[\] If you look at it like this, every technique you do against an attack is no different to doing a technique against a technique thus everything you do is in effect kaeshi-waza. Think about it.
I'm pretty sure I've heard something like this before... (-;

The question is, does "kaeshi" in this sense mean "counter," or "reversal?"

When people practice counters, resistance is likely. When people do what is needed to allow energy to flow freely in the system, the energy naturally reverses at times. I would say, rather than doing a technique *against* a technique, you do a technique *with* a technique, and the energy may recirculate.

Ross
  Reply With Quote
Old 10-31-2007, 12:00 PM   #23
R.A. Robertson
Dojo: Still Point Aikido Center
Location: Austin, TX, USA
Join Date: Jul 2002
Posts: 292
Offline
Re: VOE: Active Resistance

Anytime we try to do something to someone that they don't want done to them, it's normal for them to resist. We train as tori not to resist attacks, but to flow with them. If we do the same with uke, then we have efficient training for both partners, but we may lose the chance to encounter the normal human response of resistance.

Any time we do ikkyo, shihonage, koshinage, or some such to our partner, it's natural for them to resist or counter or try to escape. After all, why should it be fair for tori to evade but not uke? As our "technique" improves, we may get to the point where we overwhelm uke with an "irresistible force." Maybe we take the initiative and uke never gets it back. Whatever, in this case uke never had a chance, even though we are doing something to them that a normal human being would prevent if they could. This is what commonly passes for good aikido.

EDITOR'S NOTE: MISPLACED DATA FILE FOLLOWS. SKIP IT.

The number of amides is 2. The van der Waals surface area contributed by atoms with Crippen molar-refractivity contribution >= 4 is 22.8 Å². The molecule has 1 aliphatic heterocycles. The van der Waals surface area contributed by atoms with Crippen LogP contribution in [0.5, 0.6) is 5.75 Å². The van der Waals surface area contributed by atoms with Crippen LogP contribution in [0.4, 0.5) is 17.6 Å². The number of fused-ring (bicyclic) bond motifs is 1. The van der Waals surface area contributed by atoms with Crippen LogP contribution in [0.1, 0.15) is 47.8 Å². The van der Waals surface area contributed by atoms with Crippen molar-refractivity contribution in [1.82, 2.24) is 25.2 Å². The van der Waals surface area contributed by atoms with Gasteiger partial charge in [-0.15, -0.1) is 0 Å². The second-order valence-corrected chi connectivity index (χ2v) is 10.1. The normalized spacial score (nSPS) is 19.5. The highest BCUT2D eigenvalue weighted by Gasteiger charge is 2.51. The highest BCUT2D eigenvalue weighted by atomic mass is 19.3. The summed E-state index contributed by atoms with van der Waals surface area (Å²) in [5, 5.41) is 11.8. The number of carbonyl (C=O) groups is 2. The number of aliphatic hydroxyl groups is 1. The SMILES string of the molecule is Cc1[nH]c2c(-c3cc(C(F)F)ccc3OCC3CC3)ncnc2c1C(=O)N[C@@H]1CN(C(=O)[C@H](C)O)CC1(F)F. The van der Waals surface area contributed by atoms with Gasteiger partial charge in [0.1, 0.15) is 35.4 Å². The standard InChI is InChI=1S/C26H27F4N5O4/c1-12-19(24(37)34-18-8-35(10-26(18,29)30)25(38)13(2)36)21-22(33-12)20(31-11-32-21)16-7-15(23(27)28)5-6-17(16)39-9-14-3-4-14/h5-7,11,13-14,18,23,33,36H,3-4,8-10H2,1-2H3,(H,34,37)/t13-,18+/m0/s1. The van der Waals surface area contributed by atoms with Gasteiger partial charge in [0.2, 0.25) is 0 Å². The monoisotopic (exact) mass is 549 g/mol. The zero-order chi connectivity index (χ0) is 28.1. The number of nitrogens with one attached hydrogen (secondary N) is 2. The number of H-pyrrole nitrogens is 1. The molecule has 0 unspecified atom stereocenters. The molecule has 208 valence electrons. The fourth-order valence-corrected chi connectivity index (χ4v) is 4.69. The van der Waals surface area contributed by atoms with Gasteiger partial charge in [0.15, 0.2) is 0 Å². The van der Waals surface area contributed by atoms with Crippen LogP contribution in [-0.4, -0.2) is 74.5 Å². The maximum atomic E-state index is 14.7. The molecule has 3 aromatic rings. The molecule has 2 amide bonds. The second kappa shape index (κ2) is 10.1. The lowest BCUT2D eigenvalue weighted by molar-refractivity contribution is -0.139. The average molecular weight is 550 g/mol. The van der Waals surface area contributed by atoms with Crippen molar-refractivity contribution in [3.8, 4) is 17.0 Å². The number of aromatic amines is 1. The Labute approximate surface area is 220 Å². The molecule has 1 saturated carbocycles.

On the other hand, we could study how to move with uke no matter what they do, and never offer resistance. If we do nothing to oppose uke or counter them, they have nothing to resist. In my opinion, tori is the component in the system that is responsible for keeping resistance out of the system.

This is most easily explored in jyu situations, but by no means is it inappropriate for kihon and kata waza. In kata, we do have to accept that to work on a specific form, uke must now supply the kind of attack and continuation that will allow for the natural reversal of energy in the system that results from tori moving in accord with the flow.

For example, if uke grabs kosa dori, tori does nothing until uke pushes or pulls or twists. If ikkyo is prescribed, uke is instructed to supinate tori's arm, as if to begin shihonage (shihonage being a legitimate attack form). If tori moves *properly* with this gesture, keeping posture and containment, uke will be unable to complete the shihonage and so withdraws and recovers. If tori now moves into the open spaces allowed by this recovery, ikkyo happens. But note that it happened because in order to supinate tori's arm, uke had to pronate their own arm. Uke did ikkyo to herself..

In this paradigm, joint locks, kuzushi, and ukemi may happen, but these are not the objective, nor even the metrics of success. Instead, we aim for the elimination of resistance through matching of movement, and the preservation of equilibrium and flow for the whole system.